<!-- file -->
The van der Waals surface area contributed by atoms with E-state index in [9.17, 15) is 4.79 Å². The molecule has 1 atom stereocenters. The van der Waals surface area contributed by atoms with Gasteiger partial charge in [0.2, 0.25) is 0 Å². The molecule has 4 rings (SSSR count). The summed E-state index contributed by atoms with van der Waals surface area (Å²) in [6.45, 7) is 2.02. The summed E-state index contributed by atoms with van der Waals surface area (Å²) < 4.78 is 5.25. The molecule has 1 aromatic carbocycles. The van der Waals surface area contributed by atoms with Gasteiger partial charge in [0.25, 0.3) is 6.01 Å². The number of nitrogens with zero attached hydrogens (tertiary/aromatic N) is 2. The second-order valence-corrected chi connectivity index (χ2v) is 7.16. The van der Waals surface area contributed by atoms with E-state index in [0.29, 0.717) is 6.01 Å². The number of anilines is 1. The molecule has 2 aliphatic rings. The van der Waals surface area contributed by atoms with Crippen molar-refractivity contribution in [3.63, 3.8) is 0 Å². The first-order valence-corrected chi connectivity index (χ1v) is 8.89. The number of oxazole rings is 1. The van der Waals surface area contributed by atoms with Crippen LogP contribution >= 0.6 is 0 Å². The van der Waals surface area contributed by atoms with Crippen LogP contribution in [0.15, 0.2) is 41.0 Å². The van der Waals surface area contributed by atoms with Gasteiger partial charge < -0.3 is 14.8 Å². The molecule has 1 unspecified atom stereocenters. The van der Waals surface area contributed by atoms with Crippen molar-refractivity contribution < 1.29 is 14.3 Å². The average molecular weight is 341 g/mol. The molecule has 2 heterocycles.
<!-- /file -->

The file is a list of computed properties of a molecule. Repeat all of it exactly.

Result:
The van der Waals surface area contributed by atoms with E-state index in [9.17, 15) is 4.79 Å². The molecule has 1 atom stereocenters. The van der Waals surface area contributed by atoms with Gasteiger partial charge in [0.2, 0.25) is 0 Å². The molecule has 4 rings (SSSR count). The summed E-state index contributed by atoms with van der Waals surface area (Å²) in [6.45, 7) is 2.02. The summed E-state index contributed by atoms with van der Waals surface area (Å²) < 4.78 is 5.25. The molecule has 1 aromatic carbocycles. The van der Waals surface area contributed by atoms with Gasteiger partial charge in [0.25, 0.3) is 6.01 Å². The number of nitrogens with zero attached hydrogens (tertiary/aromatic N) is 2. The second-order valence-corrected chi connectivity index (χ2v) is 7.16. The van der Waals surface area contributed by atoms with E-state index in [0.29, 0.717) is 6.01 Å². The number of anilines is 1. The molecule has 2 aliphatic rings. The van der Waals surface area contributed by atoms with Crippen molar-refractivity contribution in [3.63, 3.8) is 0 Å². The first-order valence-corrected chi connectivity index (χ1v) is 8.89. The number of oxazole rings is 1. The van der Waals surface area contributed by atoms with Crippen LogP contribution >= 0.6 is 0 Å². The van der Waals surface area contributed by atoms with Crippen LogP contribution in [0.15, 0.2) is 41.0 Å². The van der Waals surface area contributed by atoms with Gasteiger partial charge < -0.3 is 14.8 Å². The molecule has 1 unspecified atom stereocenters. The van der Waals surface area contributed by atoms with Crippen molar-refractivity contribution < 1.29 is 14.3 Å². The average molecular weight is 341 g/mol. The molecule has 2 heterocycles.